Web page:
A Tribute to a People Visionary

You may have noticed the conspicuous absence of stories and illustrations in the last edition of "The Pastor's Coach" - "Are You A People Visionary?" - I know, I know, the best writing is story. But sometimes I just get carried away with content. I'll make up for it in this edition.

It's great timing too, with Thanksgiving upon us, and our nation is generally in a grateful mood (just to be alive). Last time I wrote about the "what" of being a people visionary; this time let me focus on the "who." If, in fact, it's true that the best teaching is story, then this very personal account should find its way to your heart.

All of us owe a great debt of gratitude to someone. If you're feeling alone and a bit underprivileged, there is at least your mother (and father) for whom to be grateful. Unless I have really missed the birds and bees story, they had substantial participation in your presence on this planet. OK, so you may have some issues with Mom and Dad; set those aside for a moment and be grateful that they gave you a shot at life itself. At some point, after all, what you do with the gift of life and others investing in you is up to you.

Let's go back to the gift.

 Many of us are extremely aware of our level of debt to those who have invested in us. From Mom and Dad, to mentors and teachers, and then there is your favorite "Uncle Bud" - the one who accepts and loves you just the way you are. Who is it for you? Have you told them recently how much you appreciate them?

This is my opportunity to thank someone who has invested deeply in me, and at the same time paint a picture for you of what a people visionary looks like. I don't normally share such personal mail with over 40,000 people, but I'm proud to let my gratitude be known.

We met 20 years ago. I was newly married and graduating from seminary. I knew a couple things about survival in ministry, very little about success, and nothing about lasting significance. This veteran leader saw something in me - I suppose a spark of potential. It was definitely buried, so he must have been looking for something good.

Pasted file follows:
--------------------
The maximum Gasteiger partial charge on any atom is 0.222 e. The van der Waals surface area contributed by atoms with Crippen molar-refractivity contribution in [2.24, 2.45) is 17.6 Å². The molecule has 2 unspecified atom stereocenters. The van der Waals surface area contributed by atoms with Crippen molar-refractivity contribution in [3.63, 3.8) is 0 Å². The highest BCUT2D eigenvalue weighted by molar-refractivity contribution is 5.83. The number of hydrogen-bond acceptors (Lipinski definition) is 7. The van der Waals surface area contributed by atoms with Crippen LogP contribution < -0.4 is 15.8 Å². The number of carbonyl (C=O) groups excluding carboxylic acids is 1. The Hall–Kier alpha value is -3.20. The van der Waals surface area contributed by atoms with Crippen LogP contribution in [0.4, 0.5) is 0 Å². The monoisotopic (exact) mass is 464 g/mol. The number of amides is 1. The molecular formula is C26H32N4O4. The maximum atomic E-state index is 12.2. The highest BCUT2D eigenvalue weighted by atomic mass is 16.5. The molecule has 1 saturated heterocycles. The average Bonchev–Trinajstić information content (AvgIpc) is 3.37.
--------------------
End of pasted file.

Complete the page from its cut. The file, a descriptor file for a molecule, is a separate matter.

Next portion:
Of course, graduating from seminary - I had all the answers. After all, I knew the principles of Methodical Bible Study inside and out. And I was convinced that they were the cure for the local church. Teach people the 27 laws of Methodical Bible Study. Knowing the difference between the law of generalization and particularization would surely change their lives. I shared this with my soon-to-be leadership mentor. Though he fully knew that it would more likely drive people away from me and possibly out of the church, he enthusiastically cheered me on and said: "put your heart into it and let's see what happens." He gave me permission to make mistakes. Although we had only recently met, he hired me to be a pastor on his staff, and he genuinely seemed to believe in me - already.

It didn't take long before we had our famous "sit down" toward the end of my first year on staff. He talked about making a change or making a change. Either way, it was clear that change was coming. The package deal of confrontation and challenge had my undivided attention and I'll never forget his words: "Dan, you act more like you own the church than serve it." I wasn't sure what that meant, but I figured it wasn't good. He let me know that he saw great love and compassion in me for people, but I was lousy at expressing it. And then he began to talk about principles like: "Walk slowly through the crowd," and, "People don't care how much you know till they know how much you care." Little did I know that principles like these and dozens of others would become the foundational guidelines for a lifetime of ministry.